searching for food in a survival situation, try and focus your efforts
on foods that are safe, east to identify and find, and nutritious.
Although animal flesh is generally more nutritious, it's best to concentrate
most of your effort on gathering edible plants because they are so
much easier to obtain. It has been reported that there are over 120,000
edible species, and at least a few of these can be found almost anywhere
we provide a few examples of plants and berries to eat in different
environment, how to distinguish them, what part to eat, and how to
areas of the Pacific Northwest
are several species of birch, which can be divided into two groups
white birches and river birches. White birches are slender trees
common to northern forests. Their loose white bark makes them easy
to identify. The main trunk is branchless for several feet, with
a crown of heart shaped leaves overhead. White Birch has a watery,
sweet inner bark that is nutritious and easy to collect. The cambium
layer can be peeled from the tree and chewed, or the sap can be
collected and drunk.
is distributed worldwide and should be familiar to everyone. The
yellow, pink and white flowers can be eaten raw: so can the leaves
and roots. This plant is completely edible. Also, it is easy to
70 species of currants and gooseberries are found in North America.
The important thing to remember is that they all have edible berries.
Currants live in moist, shaded areas, such as along stream banks,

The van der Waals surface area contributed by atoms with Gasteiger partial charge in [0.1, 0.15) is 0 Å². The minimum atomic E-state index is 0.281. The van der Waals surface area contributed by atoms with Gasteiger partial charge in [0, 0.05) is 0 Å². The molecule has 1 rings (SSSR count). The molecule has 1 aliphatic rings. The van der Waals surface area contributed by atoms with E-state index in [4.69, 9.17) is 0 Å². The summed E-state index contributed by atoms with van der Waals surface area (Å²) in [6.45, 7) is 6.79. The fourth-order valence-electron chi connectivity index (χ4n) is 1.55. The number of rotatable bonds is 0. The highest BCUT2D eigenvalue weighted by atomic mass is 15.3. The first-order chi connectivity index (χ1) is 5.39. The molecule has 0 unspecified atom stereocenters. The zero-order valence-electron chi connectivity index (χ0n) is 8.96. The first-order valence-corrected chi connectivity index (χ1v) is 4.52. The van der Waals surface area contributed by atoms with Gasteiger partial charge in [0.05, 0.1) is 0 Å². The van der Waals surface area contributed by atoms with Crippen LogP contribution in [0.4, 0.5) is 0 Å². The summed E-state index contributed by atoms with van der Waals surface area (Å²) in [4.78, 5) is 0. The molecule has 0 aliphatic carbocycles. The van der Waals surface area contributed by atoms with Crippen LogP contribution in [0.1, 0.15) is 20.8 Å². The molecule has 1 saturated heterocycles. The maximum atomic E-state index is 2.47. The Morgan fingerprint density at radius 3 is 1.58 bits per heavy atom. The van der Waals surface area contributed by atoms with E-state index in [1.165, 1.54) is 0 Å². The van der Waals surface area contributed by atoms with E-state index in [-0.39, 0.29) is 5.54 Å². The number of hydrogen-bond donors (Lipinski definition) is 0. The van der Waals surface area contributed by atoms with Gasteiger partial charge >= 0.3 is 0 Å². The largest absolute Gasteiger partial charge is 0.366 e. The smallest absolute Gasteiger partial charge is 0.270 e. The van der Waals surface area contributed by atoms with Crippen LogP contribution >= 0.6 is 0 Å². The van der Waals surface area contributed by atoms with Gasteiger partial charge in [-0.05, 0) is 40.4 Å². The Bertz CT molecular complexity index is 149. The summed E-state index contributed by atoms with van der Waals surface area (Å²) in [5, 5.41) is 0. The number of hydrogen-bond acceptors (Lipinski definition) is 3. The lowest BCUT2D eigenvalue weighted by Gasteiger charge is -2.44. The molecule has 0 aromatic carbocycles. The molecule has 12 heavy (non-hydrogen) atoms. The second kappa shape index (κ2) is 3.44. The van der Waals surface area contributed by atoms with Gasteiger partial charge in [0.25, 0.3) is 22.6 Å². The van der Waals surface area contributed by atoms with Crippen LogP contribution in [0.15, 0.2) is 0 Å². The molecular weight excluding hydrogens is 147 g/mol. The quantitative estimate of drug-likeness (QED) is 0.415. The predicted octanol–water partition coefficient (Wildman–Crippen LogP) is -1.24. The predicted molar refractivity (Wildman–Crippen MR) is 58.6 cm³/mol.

gullies, north facing mountain slopes and shady forests. Some species
have prickly stems others are smooth.
areas of the Pacific Northwest
cacti stand from two to ten feet height and are equipped with thorny
needles. Yellow to pink flowers ring the top. The barrel cactus
is found in most deserts, and the pulp of the plant can be eaten
raw or boiled.
desert or very dry regions this plant is useful for both food and
water. Prickly pears have green, fleshy thorned lobes, which have,
yellow, red, or orange flowers. The fruit of the plant is red to
purple when ripe and can be eaten raw. Depending on the area, the
fruit ripen from late summer to fall.
This desert plant may reach 15 or more feet. High in moisture and
sugar, this plant can represent an important part of a survivor's
tool kit. The base of the plant can be roasted. The stalk can be
cut into segments and the center eaten raw or cooked. The buds and
flowers are also edible, as are the fruits. Agave leaves are fibrous
and are a good source of fiber.
Areas of the Pacific Northwest
types of pine have edible bark on the inside of the woody outer
bark and provide fair levels of nourishment. Some pines that produce
cones also produce nuts. If you were to roast a pine cone in the
fire and then crack it open, many small edible nuts would fall out.
lilies are common near rivers and moist areas and they can normally
withstand cold temperatures. They are one of the first plants to
flower in the spring. The plant is a few inches high; one thin stem
bordered by two smooth, rabbit-eared leaves. The flower hangs down
from the top of the stem, and has tooth like petals that flare outward.
The leaf of the plant can be eaten raw and the seedpods and root
can be eaten as well.